Support was very helpful, but as I thought anyway, fixing the problem would have required diving into code – or hiring a developer, which was pretty much out of the question. That didn’t matter that much, rolling back to the previous backup was fine with me. I checked again with support whether this would go smoothly, and then selected the most recent backup in cloudways online service.
Boom. That’s when my heart began to race. Cloudways initiated the rollback, then told me it didn’t go through – without telling me a reason.
Back to support.
I spent around 45 minutes in chat with the support staff. First, he didn’t believe me – told me to start the rollback again. No luck. Then the support team member started the rollback on his side. No luck. At some point, he got parts of the site back to running state for a couple of minutes without rolling back to the backup – but only parts. He had merely restarted the server a couple of times and deleted various caches. 5 minutes later everything was down again. I asked whether it would help to roll back to a previous backup – like 48 hours, so not really that old.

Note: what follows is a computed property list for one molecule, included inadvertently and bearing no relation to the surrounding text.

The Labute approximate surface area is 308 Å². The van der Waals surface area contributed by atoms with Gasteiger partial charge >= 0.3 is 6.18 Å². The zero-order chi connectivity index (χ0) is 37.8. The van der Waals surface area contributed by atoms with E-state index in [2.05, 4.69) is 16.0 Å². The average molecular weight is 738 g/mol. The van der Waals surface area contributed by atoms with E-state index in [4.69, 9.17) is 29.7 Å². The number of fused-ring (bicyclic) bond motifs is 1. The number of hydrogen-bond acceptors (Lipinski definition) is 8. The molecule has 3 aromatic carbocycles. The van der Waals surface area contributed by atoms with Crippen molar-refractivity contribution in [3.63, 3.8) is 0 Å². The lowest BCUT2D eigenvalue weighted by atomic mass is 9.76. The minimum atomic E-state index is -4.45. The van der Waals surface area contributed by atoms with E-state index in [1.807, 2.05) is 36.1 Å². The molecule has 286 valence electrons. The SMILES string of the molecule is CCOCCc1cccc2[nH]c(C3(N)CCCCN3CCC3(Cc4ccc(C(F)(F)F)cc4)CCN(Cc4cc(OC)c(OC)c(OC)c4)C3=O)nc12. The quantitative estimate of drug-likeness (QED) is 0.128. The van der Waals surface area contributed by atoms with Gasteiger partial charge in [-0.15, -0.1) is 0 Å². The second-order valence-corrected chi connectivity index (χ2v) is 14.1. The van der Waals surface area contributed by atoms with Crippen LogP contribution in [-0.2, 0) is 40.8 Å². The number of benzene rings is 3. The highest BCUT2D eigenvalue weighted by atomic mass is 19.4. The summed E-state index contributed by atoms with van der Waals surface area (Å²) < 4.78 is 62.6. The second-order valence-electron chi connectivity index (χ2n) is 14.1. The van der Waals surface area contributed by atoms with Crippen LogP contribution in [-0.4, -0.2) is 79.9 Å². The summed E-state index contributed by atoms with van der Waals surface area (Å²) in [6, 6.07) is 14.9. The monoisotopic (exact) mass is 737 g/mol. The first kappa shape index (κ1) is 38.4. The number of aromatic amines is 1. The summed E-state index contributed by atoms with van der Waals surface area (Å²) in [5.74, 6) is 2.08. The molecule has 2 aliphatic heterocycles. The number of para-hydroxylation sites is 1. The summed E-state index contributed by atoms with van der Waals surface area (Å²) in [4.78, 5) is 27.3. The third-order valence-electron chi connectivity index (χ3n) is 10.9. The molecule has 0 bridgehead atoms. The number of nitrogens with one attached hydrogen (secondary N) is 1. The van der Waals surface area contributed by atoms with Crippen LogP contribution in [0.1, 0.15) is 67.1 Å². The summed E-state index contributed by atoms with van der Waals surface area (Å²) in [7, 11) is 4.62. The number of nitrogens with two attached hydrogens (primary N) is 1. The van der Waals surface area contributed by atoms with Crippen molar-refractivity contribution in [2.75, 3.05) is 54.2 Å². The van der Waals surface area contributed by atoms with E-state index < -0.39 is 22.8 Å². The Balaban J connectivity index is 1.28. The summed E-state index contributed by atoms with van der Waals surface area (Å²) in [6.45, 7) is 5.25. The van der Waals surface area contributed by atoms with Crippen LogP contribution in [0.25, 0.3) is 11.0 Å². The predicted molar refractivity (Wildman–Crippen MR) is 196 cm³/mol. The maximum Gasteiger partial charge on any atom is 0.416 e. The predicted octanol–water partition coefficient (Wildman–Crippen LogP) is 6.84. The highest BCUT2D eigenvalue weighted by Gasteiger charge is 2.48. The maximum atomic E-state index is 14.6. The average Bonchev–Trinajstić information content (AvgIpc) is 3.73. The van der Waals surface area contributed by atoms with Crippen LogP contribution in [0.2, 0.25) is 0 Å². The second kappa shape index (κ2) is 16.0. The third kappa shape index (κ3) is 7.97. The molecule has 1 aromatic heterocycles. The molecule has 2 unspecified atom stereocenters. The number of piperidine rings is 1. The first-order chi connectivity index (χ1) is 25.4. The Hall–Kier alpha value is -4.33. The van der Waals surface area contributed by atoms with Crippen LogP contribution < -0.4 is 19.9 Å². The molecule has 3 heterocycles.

Support staff told me: possibly, but he would like to pass this issue on to the tech support team, and they would be coming back to me in a couple of hours.
At this point my heart was racing, I literally panicked. I managed to stay relatively calm over the chat, but in truth, I wasn’t. I agreed to the proposed procedure and asked for confirmation that everything would be ok. “Everything should be fine.”